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Argentine Foreign Minister Warns, Imposing Sanctions on Russia or Other Countries Does Not Bring Peace

April 24, 2022 (EIRNS)—In an exclusive interview with Argentina’s state-run news agency Telam, Foreign Minister Santiago Cafiero made strongly worded remarks about the futility of imposing unilateral sanctions against Russia or any other country, referring to those in Ibero-America as well. He stated that his government doesn’t consider that imposing sanctions on Russia will help lead to peace or reconciliation in Ukraine. While Argentina has voted for anti-Russia resolutions at the UN, including one expelling Russia from the Human Rights Council, it has rejected imposing sanctions on that country. “Argentina has no regulatory framework to impose unilateral sanctions,” Cafiero explained. “In fact, [we have] a law that prohibits this.”

What Argentina seeks and proposes regarding Ukraine, Cafiero elaborated, “is dialogue, to pacify the situation, and honestly we don’t believe that imposing sanctions or blockades will be productive in achieving peace, dialogue and diplomatic negotiations. This is the challenge we face today, with a call to peace.” Pointedly, he declared that it’s true that everyone’s attention is focused on the war in Europe, but what about Haiti? Its terrible humanitarian crisis hasn’t become any less important and hasn’t disappeared “just because the media lights aren’t flashing on it.”

The Foreign Minister had some equally strong points to make about the role of the United States in Ibero-America and what will be discussed at the June 6-10 Summit of the Americas in Los Angeles, California. There is one issue the U.S. can’t ignore, he stressed. “To single out countries and impose sanctions and blockades isn’t Argentina’s responsibility; it never has been, and it seems that these types of actions in the region”—imposed on Venezuela, Nicaragua and Cuba, for example—“have only created greater inequality and greater setbacks from a social point of view. We need to see a positive agenda for the region, and for that, we need for the United States to play a major role.” He also called on regional leaders to also be much more aware of what is happening in Peru “with a greater commitment to defend democracy and stability,” referring to the economic and political upheaval occurring in that country.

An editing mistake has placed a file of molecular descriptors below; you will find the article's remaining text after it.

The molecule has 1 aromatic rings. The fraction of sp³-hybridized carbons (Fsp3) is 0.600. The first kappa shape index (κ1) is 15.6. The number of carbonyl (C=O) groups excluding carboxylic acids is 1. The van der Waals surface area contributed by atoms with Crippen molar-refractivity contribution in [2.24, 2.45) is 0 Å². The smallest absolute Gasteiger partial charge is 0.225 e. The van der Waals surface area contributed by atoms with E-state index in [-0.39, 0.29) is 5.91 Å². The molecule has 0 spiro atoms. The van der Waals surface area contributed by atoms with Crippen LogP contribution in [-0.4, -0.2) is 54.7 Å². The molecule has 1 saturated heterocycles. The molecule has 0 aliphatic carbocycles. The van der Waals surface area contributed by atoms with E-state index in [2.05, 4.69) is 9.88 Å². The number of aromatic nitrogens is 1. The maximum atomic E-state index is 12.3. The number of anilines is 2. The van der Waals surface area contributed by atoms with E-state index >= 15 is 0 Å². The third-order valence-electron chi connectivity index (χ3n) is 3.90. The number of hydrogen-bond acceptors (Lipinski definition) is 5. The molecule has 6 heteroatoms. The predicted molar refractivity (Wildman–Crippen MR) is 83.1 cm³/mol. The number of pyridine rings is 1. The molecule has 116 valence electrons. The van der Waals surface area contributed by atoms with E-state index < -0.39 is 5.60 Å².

While in Italy this week, before traveling on to India next week, Cafiero met with several government officials as well as with the Executive Director of the World Food Programme David Beasley and Qu Dongyu, Director General of the Food and Agriculture Organization. In meetings with the last two, he said that Argentina is prepared to play a central role in addressing the challenge of food insecurity in the context of the grave international financial crisis that had led to food shortages and famine. He reported, too, that the Community of Latin American and Caribbean States (CELAC), of which Argentina is President Pro Tempore, is also discussing an agreement with the WFP to address the situation in Ibero-America and the Caribbean.

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